After 45 days without buses, senior Yasin Garad is relieved they are finally back.
“Wow,” said the St. Paul resident who walks to Wilson Library every day to study. “All I have to say is ‘Wow.’ “
“It was affecting much of my life,” Garad said.
Of the 2,150 union workers represented by Amalgamated Transit Union Local 1005, 72 percent voted Friday to end the strike and ratify a new contract. Buses are expected to resume service at 1 a.m. today.
Peter Bell, chairman of Metropolitan Council, which oversees Metro Transit, said he is happy the strike is over.
“For all concerned parties I’m glad it’s over because it’s been long and difficult,” he said.
Union President Ron Lloyd also said he is glad the strike is finished.
“I want to thank the students,” Lloyd said. “We appreciate the riders that stuck by us.”
Lloyd said the new contract could be better, but that he is pleased.
“I don’t think it’s the best document we’ve ever negotiated,” he said. “It’s the best we could do.”
Bell said he is “very pleased” with the new contract.
The new contract is $4.3 million more than the original offer, said Bob Gibbons, Metro Transit spokesman. It lowers employees’ monthly premiums for family coverage from $265 to $216 for 2004 and $259 for 2005. Premiums will continue to be zero for members who have single coverage, but medical co-pays will increase.
Pay increases of 2 percent will begin Aug. 1 and another half-percent Feb. 1, 2005. The contract also includes a signing bonus of $1,100 and a $600 bonus for part-time employees.
Met Council will spend $2.2 million on signing bonuses, Gibbons said. This money comes from the approximately $7 million Met Council saved by not running buses.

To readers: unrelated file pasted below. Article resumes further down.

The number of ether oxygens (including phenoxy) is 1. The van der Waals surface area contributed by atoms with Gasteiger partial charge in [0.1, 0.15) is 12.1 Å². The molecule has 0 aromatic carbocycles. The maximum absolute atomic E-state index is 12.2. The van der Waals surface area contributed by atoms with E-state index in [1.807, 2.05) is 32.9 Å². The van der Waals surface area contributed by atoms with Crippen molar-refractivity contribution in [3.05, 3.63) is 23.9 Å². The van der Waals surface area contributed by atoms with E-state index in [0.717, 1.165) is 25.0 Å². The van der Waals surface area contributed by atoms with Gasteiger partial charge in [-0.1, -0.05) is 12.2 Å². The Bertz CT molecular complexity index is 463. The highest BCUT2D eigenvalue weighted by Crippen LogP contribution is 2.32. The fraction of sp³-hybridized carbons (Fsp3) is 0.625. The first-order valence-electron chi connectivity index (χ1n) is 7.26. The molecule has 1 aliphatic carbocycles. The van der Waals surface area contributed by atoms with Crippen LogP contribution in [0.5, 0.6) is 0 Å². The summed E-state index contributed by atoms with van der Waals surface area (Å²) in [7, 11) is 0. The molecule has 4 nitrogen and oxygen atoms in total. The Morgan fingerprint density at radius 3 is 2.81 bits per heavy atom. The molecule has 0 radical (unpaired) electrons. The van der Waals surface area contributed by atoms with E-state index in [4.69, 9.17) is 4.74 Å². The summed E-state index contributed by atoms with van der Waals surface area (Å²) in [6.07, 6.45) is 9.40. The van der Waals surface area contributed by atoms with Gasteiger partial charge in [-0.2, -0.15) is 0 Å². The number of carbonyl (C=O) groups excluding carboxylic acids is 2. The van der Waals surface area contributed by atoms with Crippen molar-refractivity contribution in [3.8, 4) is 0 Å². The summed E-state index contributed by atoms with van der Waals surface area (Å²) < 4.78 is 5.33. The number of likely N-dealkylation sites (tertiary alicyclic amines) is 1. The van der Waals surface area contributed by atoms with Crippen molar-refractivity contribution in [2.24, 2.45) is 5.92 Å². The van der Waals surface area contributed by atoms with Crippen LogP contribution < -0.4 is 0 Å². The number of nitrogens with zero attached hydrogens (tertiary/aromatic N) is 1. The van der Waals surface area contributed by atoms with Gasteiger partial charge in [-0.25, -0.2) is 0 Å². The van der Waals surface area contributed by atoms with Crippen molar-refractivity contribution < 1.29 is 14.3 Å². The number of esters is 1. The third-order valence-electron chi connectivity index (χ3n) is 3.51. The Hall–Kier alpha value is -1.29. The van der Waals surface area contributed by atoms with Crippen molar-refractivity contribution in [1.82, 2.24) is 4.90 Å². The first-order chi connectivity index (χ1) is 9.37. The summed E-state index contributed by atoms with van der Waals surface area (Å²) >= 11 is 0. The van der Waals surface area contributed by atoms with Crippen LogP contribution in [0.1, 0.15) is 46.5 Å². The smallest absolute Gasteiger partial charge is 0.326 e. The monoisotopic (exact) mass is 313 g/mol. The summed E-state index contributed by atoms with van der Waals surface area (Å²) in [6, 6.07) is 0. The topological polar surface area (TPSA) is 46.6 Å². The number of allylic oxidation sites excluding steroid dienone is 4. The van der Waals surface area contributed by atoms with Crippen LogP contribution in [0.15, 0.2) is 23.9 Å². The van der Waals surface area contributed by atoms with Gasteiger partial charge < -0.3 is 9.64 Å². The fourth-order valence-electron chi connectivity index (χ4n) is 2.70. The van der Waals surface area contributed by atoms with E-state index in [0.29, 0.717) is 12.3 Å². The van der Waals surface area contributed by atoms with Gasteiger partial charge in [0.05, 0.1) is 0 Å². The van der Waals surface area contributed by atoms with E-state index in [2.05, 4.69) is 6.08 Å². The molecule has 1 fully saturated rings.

The contract expires in August 2005 and negotiations will begin in July 2005.
Lloyd said he is ready for it.
“Maybe we can do a lot better next time,” he said.
What happens next?
Lori Ann Vicich, marketing manager for Parking and Transportation Services, said U-Pass and Metropass customers will receive an e-mail regarding their refunds. Because the strike ended on a weekend, she said details were not clear. But today, Vicich said, officials are expected to work out how much and when customers will get their money back.
Students will receive a refund of 40 cents per day for each day of the strike, Vicich said.
Getting people to return to riding buses will be a challenge, Gov. Tim Pawlenty said in a press release. He said the “challenge now is to restore our ridership and get the light rail up and running.”
Ridership is expected to drop as much as 7 percent, which is a projected fall for the year by about $3.5 million, Bell said. He said about $500,000 will be spent on a campaign to win back riders.
Beginning today, Metro Transit will offer incentives to welcome customers back, Gibbons said. This includes discounted bus passes.
Light rail update
The opening of the Hiawatha light rail line was delayed because of the bus strike. Bell said light rail transit will open around June 17. The exact date will be set in a week and a half, he said.
Gibbons said the opening of light rail will help restore ridership.
Return of the buses
First-year student Kate Kibellus’ first reaction was an exclamatory “Yay!”
She said she no longer has to give rides to transit-dependent friends and pay for parking, which she said makes her life easier.
Other students will ride the buses right away. First-year student Sarah Ihrcke said buses make students’ experiences more interesting.
Meanwhile, some students are excited the dispute is settled.
“It’s great they got what they wanted,” first-year student Isabelle Oberholtzer said.
Mary Kay Kennedy, executive director of Advocating Change Together, a Twin Cities activism group for the disabled community, said she thinks the need for transit still needs to be voiced even though the strike has ended.
Kennedy said the group will give cake to bus drivers and riders this morning to celebrate the buses’ return.